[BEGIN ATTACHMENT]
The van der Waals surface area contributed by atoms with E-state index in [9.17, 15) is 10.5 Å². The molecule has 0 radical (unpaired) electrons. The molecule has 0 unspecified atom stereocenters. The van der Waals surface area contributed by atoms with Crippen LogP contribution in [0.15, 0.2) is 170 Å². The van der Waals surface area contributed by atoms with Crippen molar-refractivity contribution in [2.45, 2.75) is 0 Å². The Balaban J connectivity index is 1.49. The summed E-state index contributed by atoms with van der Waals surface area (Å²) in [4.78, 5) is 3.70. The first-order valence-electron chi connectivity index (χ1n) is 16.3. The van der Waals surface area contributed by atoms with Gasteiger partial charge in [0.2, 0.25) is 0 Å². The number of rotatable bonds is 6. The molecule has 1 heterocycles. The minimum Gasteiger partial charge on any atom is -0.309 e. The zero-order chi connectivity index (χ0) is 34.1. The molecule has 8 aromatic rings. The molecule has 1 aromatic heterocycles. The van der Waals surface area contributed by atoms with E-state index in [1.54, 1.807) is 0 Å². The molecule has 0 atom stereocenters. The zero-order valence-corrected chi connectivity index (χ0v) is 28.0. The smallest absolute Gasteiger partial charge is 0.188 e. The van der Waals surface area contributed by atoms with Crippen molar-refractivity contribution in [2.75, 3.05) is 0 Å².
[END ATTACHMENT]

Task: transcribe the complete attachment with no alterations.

The van der Waals surface area contributed by atoms with E-state index in [9.17, 15) is 10.5 Å². The molecule has 0 radical (unpaired) electrons. The molecule has 0 unspecified atom stereocenters. The van der Waals surface area contributed by atoms with Crippen LogP contribution in [0.15, 0.2) is 170 Å². The van der Waals surface area contributed by atoms with Crippen molar-refractivity contribution in [2.45, 2.75) is 0 Å². The Balaban J connectivity index is 1.49. The summed E-state index contributed by atoms with van der Waals surface area (Å²) in [4.78, 5) is 3.70. The first-order valence-electron chi connectivity index (χ1n) is 16.3. The van der Waals surface area contributed by atoms with Gasteiger partial charge in [0.2, 0.25) is 0 Å². The number of rotatable bonds is 6. The molecule has 1 heterocycles. The minimum Gasteiger partial charge on any atom is -0.309 e. The zero-order chi connectivity index (χ0) is 34.1. The molecule has 8 aromatic rings. The molecule has 1 aromatic heterocycles. The van der Waals surface area contributed by atoms with E-state index in [1.54, 1.807) is 0 Å². The molecule has 0 atom stereocenters. The zero-order valence-corrected chi connectivity index (χ0v) is 28.0. The smallest absolute Gasteiger partial charge is 0.188 e. The van der Waals surface area contributed by atoms with Crippen molar-refractivity contribution in [2.75, 3.05) is 0 Å².